346 DISPUTES BETWEEN [bOOK VI.

gree of independence from its reactions. The
greatest pains were taken at Rome to establish
them by innumerable proofs and arguments from
scripture, and by passages from decrees of councils
and imperial and papal constitutions, and they were
generally regarded as beyond the reach of refuta-
tion. Who in Venice would venture to oppose a
Bellarmine or a Baronius ?

But in the person of their consulter of state,
Paolo Sarpi, the Venetians possessed a man so
formed by nature and circumstances, and placed in
such a situation, that he could dare to take up arms
against the spiritual power.

Paolo Sarpi was the son of a merchant who had
come from St. Vitus to Venice, and of a lady of
the Venetian family of Morelli, which enjoyed the
privileges of citizenship. His father was a man
of small stature, dark complexion, and turbulent,
quarrelsome temper, who ruined himself by im-
prudent speculations. His mother was one of those
tall and beautiful Venetian blondes who are still
not unfrequently to be seen, and was remarkable
for modesty and good sense. Her son resembled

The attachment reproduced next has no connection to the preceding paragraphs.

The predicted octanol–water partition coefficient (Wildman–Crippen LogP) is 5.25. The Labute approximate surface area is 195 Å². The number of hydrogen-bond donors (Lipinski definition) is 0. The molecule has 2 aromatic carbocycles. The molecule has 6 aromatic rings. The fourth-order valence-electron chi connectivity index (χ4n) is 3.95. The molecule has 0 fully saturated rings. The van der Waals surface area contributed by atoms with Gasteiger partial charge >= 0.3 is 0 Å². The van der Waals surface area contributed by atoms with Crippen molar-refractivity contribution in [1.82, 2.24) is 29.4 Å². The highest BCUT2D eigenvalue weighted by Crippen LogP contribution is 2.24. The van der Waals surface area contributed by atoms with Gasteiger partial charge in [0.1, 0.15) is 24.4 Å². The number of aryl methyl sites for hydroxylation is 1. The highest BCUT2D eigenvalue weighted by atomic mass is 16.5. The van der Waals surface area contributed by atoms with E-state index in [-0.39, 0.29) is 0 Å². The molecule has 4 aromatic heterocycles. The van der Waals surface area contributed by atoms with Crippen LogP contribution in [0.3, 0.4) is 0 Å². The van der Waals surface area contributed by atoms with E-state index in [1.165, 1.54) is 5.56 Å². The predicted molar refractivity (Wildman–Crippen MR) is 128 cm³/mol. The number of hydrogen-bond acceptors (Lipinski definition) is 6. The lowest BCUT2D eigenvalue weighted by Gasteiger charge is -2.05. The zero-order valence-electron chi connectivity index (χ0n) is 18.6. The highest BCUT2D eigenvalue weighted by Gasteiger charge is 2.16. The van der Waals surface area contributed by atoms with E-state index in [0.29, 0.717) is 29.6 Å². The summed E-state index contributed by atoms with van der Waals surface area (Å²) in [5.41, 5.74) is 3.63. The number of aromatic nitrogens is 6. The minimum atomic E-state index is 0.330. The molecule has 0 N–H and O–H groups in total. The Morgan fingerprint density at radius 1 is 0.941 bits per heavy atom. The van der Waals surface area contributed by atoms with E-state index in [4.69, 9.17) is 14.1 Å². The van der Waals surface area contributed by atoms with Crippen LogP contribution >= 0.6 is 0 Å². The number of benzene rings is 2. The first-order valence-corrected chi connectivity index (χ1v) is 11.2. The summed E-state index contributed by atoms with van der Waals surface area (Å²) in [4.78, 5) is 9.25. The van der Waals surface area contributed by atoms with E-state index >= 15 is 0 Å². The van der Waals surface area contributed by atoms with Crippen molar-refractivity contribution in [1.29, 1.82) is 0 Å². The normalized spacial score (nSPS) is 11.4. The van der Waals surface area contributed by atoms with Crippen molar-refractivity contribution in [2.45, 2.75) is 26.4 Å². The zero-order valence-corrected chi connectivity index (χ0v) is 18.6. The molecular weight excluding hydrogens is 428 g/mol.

her in his features*.

At the time we are now considering, the brother
of Paolo's mother, Ambrosio Morelli, was at the
head of a school enjoying a very high reputation,
and principally devoted to the education of young

* Sarpi, born August 14, 1552. His father was named Fran-
cesco, his mother Elisabetta. Fra Fulgentio, Vita di Paolo Sarpi,
Griselini, Meraorie di Fra Paolo Sarpi, translated into German
by Lebret, p. 13.



$ XII.] ROME AND VENICE. 347

nobles. The nephew of the master naturally shared
in the instruction ; among his companions were
Nicolo Contarini and Andrea Morosini, with both
of whom he became very intimate : thus on the very
threshold of life he formed ties which had the
strongest influence on his future destiny.

He did not however allow either his mother, his
uncle, or these friends to deter him from indulging
his inclination for solitude, and as early as his 14th
or 15th year he entered a convent of Servites.

He spoke little and was always serious ; he never
ate meat, and till his thirtieth year drank no wine ;
he hated all lewd conversation : " there comes the
virgin," said his companions when he approached;
" let us talk of something else." Every wish,
aspiration and desire he was capable of was di-
rected to study, for which he possessed extraordi-
nary aptitude.

He was endowed with the invaluable gift of a
quick and accurate perception; thus he recognised
any person he had once seen ; as soon as he went
into a garden he saw and remarked everything in
it at a glance ; in short, he was furnished, both
bodily and mentally, with clear and penetrating
vision*. He dedicated himself to the study of the